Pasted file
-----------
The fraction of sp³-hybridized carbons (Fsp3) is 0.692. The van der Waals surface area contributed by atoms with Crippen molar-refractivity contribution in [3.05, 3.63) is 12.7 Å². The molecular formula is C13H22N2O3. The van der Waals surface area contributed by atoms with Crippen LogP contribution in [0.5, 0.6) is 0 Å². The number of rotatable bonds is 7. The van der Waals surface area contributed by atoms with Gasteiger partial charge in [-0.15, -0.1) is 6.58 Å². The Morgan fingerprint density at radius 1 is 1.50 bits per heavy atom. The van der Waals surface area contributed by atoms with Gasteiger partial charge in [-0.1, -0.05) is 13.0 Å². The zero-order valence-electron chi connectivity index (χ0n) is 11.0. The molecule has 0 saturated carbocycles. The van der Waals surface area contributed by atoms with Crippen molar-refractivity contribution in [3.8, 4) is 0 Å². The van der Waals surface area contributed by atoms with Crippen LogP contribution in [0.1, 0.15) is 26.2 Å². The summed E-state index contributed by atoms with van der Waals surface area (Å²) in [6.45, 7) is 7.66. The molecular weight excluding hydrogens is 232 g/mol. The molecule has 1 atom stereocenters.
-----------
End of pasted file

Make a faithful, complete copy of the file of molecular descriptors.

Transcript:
The fraction of sp³-hybridized carbons (Fsp3) is 0.692. The van der Waals surface area contributed by atoms with Crippen molar-refractivity contribution in [3.05, 3.63) is 12.7 Å². The molecular formula is C13H22N2O3. The van der Waals surface area contributed by atoms with Crippen LogP contribution in [0.5, 0.6) is 0 Å². The number of rotatable bonds is 7. The van der Waals surface area contributed by atoms with Gasteiger partial charge in [-0.15, -0.1) is 6.58 Å². The Morgan fingerprint density at radius 1 is 1.50 bits per heavy atom. The van der Waals surface area contributed by atoms with Gasteiger partial charge in [-0.1, -0.05) is 13.0 Å². The zero-order valence-electron chi connectivity index (χ0n) is 11.0. The molecule has 0 saturated carbocycles. The van der Waals surface area contributed by atoms with Crippen molar-refractivity contribution in [3.8, 4) is 0 Å². The van der Waals surface area contributed by atoms with Crippen LogP contribution in [0.1, 0.15) is 26.2 Å². The summed E-state index contributed by atoms with van der Waals surface area (Å²) in [6.45, 7) is 7.66. The molecular weight excluding hydrogens is 232 g/mol. The molecule has 1 atom stereocenters.